If you follow my blog, you’ve likely noticed that I’ve only been posting once a week as of late, instead of maintaining my regular twice a-week schedule.
I assure you, it’s not the start of a long, downward slide into a static webpage, but rather the outward sign of me taking things easy for a bit while I wait for feedback on my most recent draft of the novel.
When I finished the last version and handed it off to a few trusted friends, I really just needed to rest. I needed to sleep in past my 5am writing date, and go to a few of my girl’s soccer games on the weekend (instead of locking myself up to write, write, write). That was early April, and I told myself then that I would not stress about writing until after my birthday.
Well guess what. I am now officially in my late thirties (though I maintain that 36 is late-mid thirties), and it’s time to get back to it. I already got feedback from two of my readers, and I’m waiting on word from four more. It’s time to reach out and set up dates for feedback sessions.
In the meantime, I got a lovely rejection letter for my most recent short story submission yesterday. It’s rare that editors take the time to actually send notes, and she was very flattering – saying how she really liked it, but it was a little too grounded in reality for their publication (which surprised me, as I submitted to them because I thought the journal would be a good match for my story) – but it was a rejection nonetheless.
Oh well, onward and upward. I’ve already sent the story to the next journal on my list. I’m still in my top ten, so I’m not feeling too down about it.
An acceptance letter would certainly be a nice ego boost as I head into the next round of work on the novel.
I heard someone say once that you can tell a lot about any given line of work by the verbs used to describe how people find it. Actors audition, sales clerks apply, executives are head-hunted, and writers submit.
This weekend, I wrapped up a short story that I plan to submit to journals. It’s a story I wrote in grad school, and as soon as it was done I started sending it out to the best of the best journals (or at least my favorites): AGNI, Glimmer Train, One Story, and more. Sadly, the story wasn’t ready. Back then I had this attitude of “good enough.” I knew there were holes in the narrative, but I figured no one else would notice. Rookie mistake.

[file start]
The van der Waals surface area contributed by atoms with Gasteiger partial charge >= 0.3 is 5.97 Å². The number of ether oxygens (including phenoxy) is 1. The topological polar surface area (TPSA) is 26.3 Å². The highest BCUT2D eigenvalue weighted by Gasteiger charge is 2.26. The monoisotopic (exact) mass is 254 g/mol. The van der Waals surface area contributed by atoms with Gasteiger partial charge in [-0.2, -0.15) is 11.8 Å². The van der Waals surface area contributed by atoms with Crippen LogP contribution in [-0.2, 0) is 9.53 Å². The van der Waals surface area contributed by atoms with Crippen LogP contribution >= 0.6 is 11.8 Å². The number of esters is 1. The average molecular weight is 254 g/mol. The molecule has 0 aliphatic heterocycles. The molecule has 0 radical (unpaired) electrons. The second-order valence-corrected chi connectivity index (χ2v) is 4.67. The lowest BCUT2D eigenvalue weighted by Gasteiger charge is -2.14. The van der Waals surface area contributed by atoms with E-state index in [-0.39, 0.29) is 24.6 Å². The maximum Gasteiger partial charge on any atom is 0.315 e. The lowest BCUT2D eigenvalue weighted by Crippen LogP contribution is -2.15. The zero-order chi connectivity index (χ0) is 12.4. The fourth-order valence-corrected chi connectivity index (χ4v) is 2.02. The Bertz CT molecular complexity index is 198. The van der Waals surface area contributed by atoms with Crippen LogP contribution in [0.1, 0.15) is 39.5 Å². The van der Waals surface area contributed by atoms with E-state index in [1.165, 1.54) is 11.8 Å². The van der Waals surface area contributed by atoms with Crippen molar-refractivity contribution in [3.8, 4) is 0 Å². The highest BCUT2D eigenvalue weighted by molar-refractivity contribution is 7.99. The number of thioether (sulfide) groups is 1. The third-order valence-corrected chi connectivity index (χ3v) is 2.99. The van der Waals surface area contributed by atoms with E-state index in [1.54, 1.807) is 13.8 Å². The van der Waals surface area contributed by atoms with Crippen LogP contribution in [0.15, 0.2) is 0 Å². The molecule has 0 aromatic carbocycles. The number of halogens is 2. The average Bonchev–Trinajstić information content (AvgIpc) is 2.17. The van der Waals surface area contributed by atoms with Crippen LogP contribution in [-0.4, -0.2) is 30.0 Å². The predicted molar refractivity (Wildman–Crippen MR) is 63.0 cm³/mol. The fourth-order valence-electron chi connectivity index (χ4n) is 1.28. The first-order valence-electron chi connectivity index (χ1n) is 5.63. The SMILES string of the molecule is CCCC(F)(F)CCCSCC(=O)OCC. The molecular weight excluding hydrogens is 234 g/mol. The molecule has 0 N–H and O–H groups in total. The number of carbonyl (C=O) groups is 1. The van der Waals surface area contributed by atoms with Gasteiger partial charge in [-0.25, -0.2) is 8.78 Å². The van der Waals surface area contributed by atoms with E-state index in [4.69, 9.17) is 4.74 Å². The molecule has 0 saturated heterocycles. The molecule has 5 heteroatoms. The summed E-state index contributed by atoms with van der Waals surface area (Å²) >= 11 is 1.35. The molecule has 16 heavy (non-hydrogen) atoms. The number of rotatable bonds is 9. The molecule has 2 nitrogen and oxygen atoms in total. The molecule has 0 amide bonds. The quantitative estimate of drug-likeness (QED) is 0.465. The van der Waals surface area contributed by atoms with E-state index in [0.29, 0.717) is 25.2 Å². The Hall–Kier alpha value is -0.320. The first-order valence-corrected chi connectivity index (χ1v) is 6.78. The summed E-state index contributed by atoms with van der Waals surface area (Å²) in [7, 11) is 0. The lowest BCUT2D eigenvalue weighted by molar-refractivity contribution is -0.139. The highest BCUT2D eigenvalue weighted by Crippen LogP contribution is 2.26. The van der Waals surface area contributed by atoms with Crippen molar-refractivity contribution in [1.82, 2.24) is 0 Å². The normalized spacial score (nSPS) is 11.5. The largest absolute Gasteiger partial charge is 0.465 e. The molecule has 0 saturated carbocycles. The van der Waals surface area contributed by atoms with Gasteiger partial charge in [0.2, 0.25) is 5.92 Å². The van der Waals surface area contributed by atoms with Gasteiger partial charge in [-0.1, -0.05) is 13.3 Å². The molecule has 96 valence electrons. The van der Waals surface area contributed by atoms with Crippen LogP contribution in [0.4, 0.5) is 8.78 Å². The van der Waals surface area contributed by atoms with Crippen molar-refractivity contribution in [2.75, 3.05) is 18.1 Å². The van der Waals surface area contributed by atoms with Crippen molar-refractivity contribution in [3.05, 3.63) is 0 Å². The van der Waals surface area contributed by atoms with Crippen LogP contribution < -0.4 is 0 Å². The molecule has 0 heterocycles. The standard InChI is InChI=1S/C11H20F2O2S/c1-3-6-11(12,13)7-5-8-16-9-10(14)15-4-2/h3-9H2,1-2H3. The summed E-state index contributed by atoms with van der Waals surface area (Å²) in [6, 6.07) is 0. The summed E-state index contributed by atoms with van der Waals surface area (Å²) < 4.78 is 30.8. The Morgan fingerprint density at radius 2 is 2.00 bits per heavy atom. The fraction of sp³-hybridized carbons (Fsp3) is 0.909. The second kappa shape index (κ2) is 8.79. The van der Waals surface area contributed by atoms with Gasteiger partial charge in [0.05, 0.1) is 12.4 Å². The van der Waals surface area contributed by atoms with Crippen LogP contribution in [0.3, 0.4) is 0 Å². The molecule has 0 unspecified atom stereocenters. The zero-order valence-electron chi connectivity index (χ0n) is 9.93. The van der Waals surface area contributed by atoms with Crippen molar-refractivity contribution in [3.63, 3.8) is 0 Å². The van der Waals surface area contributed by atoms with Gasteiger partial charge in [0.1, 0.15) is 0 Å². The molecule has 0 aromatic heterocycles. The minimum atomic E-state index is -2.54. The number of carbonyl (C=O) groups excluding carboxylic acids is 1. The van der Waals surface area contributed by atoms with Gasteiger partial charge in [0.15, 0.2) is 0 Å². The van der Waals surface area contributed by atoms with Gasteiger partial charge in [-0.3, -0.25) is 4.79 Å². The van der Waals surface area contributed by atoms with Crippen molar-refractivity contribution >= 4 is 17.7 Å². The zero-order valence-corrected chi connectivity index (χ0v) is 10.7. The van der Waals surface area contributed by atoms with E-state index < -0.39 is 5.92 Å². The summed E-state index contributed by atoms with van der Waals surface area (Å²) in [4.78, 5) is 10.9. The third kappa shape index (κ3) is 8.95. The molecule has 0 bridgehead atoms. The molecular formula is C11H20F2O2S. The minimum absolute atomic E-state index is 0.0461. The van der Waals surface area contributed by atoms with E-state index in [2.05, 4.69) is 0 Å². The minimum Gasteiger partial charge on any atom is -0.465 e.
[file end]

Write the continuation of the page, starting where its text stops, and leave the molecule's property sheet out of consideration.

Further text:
After 32 rejections I stopped submitting it and put it aside for a while.
Then, a couple weeks ago, when I decided to take a break from the novel, I went back to it. What I’ve learned, since I last worked on it, is that readers will notice holes that I as the writer will never see. So I reworked it until I honestly thought it was perfect, then I had my writing group review it, patched up the holes they found, then I had my guy take one last pass, and was excited when he only had a couple minor notes.
So tonight I will begin the submission process again. Sadly, I have ruined any shot of acceptance at the fancier journals, as they have already rejected it, but the good news is there are hundreds, if not thousands, of journals out there. By searching online I have found another 30 that seem to be good matches for my particular narrative – lovely journals, with totally respectable distributions. I’m going to follow the same process I did last time. I will submit to the top five on my list, then, as rejections come in, as rejections will, I will just send it out to the next journal on the list.
If I get through another 30 submissions without an acceptance, well, then, I’ll have to do some serious reassessing. And I think that’s why the word submission seems so apt. This process feels like groveling. Like crawling forward on my knees with pages in my out-stretched hands, head lowered.
Well, here goes nothing.
Back in September my agent began sending out the proposal I wrote for a non-fiction book about Monsanto. It was titled “Nonsanto” and it was all about my attempts to avoid Monsanto products for a whole month last March.
After waiting a few weeks, we received the nicest rejections. Seriously, I had prepared myself for a beating, given everything that I’ve heard about how harsh the publishing world can be, but these publishers were really quite nice. Here are a few excerpts:
“I’m attracted to this idea and to April Davila, who has such a nice presence on the page….”
“The author has a great voice and I really enjoyed reading through it…”
and my personal favorite:
“Davila obviously has a very bright future ahead of her, and I have no doubt her experience as a scientist will give her a unique perspective to take on this subject from all angles….”
But then, the ellipses were shortly followed by the reason they couldn’t take on the book. Some had similar projects on their slates already, and some where weary of the “Month/year of” type book. It seems to be the general consensus of the publishing industry that “Eat, Pray, Love,” was the pinnacle of the “Month/year of” books and that they’re on the down swing from here on out.
So my agent and I went back to the drawing board and re-conceived the idea for the book. On Monday I sent her the revised version of the proposal now titled “Monsanto: How a company you’ve never heard of controls what you eat, drink and wear.”
Though loosely based on my experiences last year, it’s a much more in depth look at the evolution of the company, and how it has come to dominate our food supply.
Anyhow, my agent is reading the version over and I am waiting to hear her thoughts. In the meantime, this is a perfect time to sneak in a few hours with my fiction.
Fingers crossed for the little guy to take a long nap today.